March 25, 2013. Montana House backs raw milk bill. Associated Press.
“The House is backing a measure that would allow small-scale dairy farmers to sell their unpasteurized milk directly to consumers.
House Bill 574 would allow farmers with as many as 15 lactating cows, 30 lactating sheep or 30 lactating goats to obtain permits exempting them from certain regulation.
The measure strikes language that would give the Department of Livestock the capability to regulate raw milk. The bill says consumers would be responsible in cases of illness resulting from consumption.
Bill sponsor Republican Rep. Champ Edmunds, of Missoula, says the popular measure has gained wide-spread support throughout the state with as many as 60 people testifying in support in committee.
He presented the measure Monday amid sounds of cowbells and laughter.
It passed its initial vote in the House 98-2.”
March 20, 2013. National Farmers Union Endorses Raw Milk. Kimberly Hartke, Weston A. Price Foundation.
“The Weston A. Price Foundation (WAPF) announces that the National Farmers Union (NFU) has adopted new pro-raw milk policies at its 111th annual convention, held on March 2nd-5th, in Springfield Massachusetts. The conference theme, Making Waves in Agriculture, reflected the new, progressive stance on raw milk.
The new policies were proposed by Mark McAfee, founder and CEO of Organic Pastures Dairy in California, on behalf of the delegates from California, and supported by delegates from Pennsylvania and the Northeastern states. Conference participants called for access to raw milk for all citizens and responsible production standards for raw milk producers. The new policies stipulate single source production for raw milk to assure that consumers know the source of the raw milk they purchase.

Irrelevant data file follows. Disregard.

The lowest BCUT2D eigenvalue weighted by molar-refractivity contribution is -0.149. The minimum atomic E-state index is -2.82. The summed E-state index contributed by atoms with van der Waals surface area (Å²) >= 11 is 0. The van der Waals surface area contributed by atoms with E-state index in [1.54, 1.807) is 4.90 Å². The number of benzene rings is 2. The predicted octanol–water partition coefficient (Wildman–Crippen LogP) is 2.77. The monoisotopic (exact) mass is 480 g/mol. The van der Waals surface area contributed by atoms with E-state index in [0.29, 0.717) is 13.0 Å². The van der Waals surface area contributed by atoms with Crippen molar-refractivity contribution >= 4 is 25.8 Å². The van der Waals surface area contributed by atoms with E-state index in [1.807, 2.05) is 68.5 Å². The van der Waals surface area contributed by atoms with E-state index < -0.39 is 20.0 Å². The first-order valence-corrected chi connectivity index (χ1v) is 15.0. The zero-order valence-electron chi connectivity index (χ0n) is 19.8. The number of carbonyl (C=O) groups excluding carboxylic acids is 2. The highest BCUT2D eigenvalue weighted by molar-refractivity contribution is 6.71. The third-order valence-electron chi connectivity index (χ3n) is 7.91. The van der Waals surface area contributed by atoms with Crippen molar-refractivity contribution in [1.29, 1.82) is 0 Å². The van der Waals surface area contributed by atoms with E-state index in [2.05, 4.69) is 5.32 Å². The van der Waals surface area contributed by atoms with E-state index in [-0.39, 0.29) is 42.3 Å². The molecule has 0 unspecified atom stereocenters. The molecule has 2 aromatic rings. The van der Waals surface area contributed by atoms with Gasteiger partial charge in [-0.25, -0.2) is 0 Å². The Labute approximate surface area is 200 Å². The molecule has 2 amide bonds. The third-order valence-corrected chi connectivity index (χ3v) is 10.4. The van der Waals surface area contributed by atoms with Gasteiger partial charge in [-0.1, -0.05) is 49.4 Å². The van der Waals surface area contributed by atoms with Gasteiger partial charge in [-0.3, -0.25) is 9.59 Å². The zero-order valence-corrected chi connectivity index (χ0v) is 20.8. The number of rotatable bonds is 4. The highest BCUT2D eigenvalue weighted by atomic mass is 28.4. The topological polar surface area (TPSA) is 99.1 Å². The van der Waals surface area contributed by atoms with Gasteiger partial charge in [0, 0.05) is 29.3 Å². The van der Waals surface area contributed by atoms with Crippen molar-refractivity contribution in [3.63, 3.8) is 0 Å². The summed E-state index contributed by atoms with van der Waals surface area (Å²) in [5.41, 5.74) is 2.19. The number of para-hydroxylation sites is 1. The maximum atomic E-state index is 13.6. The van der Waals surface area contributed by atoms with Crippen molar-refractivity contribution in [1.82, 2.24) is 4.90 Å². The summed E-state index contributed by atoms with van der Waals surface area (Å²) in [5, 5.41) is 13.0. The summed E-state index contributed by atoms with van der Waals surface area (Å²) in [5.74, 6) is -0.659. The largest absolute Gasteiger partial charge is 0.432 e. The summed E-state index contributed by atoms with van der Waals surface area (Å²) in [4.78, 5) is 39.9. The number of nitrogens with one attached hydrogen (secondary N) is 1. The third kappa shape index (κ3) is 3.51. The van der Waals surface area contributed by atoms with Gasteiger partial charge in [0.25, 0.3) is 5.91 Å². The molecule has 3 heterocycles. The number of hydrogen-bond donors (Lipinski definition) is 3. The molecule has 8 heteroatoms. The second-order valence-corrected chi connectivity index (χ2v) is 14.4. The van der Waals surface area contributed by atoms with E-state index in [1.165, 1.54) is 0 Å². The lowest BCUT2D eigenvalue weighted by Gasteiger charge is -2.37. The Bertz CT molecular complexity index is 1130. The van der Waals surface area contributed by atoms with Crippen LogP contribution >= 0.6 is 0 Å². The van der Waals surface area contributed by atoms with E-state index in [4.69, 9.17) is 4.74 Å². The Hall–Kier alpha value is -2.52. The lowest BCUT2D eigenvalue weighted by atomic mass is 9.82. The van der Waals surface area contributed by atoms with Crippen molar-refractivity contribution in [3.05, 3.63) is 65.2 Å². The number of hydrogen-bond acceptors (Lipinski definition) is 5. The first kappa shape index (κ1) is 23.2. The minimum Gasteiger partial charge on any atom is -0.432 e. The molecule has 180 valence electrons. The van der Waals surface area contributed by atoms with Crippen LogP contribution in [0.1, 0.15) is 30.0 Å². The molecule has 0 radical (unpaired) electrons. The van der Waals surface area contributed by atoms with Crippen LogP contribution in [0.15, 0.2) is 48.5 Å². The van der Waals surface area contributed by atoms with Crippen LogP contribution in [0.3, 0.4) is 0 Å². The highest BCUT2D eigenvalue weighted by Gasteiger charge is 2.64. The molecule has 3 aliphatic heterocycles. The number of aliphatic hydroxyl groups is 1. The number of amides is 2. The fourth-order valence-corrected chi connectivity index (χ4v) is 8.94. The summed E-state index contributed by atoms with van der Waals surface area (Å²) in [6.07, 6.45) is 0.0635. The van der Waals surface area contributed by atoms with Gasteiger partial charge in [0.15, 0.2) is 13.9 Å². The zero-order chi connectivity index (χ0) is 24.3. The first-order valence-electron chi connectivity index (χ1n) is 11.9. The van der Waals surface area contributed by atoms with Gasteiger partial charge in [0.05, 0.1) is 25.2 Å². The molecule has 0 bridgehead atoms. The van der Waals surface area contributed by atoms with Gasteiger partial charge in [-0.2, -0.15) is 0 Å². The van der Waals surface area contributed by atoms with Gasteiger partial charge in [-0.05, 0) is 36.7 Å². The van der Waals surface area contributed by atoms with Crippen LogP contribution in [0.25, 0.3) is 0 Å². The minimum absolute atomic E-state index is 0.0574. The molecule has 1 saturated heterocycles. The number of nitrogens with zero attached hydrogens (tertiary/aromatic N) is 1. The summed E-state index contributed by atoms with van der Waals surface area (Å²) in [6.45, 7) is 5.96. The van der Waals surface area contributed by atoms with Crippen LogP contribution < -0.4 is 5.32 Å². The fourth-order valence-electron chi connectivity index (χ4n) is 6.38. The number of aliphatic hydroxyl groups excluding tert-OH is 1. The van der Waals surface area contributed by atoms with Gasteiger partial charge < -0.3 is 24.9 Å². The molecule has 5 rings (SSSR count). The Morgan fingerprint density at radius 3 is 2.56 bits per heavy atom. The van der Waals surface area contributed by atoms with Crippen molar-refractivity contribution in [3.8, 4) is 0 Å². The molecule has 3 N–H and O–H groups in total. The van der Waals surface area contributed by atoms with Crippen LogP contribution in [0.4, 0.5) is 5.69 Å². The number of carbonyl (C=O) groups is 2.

In contrast, the American Farm Bureau, has opposed numerous state level efforts to improve consumer access to farm fresh, unprocessed milk. However, there is evidence the AFB position may soon change. During the past two years, the California Farm Bureau actively participated in a working group on small herd micro dairies, where they took a neutral position.
“Raw milk consumption is growing at a rate of 25 percent per year,” said McAfee, “while conventional milk sales are falling relentlessly. Farmers want to meet the consumer demand and the new NFU policy will help them achieve the right to sell raw milk directly to consumers.” McAfee’s Organic Pastures Dairy is the largest producer of raw milk in the U.S.A.
McAfee was chosen by the California Dairy Campaign (CDC) as a delegate to the NFU conference. The falling profitability of conventional dairies is a chief concern of the 200 dairyman who are members of the CDC.
The NFU delegates also urged an end to the ban on the interstate distribution of raw milk. The Campaign for Real Milk, a project of The Weston A. Price Foundation (WAPF), works for wider consumer access to raw milk because of its nutritional and therapeutic advantages. The Farm-to-Consumer Legal Defense Fund, which promotes farm direct sales, also seeks to overturn the interstate transportation ban.
During their deliberations, convention delegates heard the science regarding unprocessed (raw) milk, university studies, consumer reports and testimonials; they discussed the success of the emerging raw milk market and the health benefits of unprocessed dairy products. Delegates from across the US voted on these policies, giving the green light for raw milk to take a place at the national table of farmer policies. See the entire 2013 NFU policy guide:
Established in 1902, the NFU is the one of the oldest national farmer organizations and employs a team of state and national lobbyists to encourage pro-farm legislation and policy.”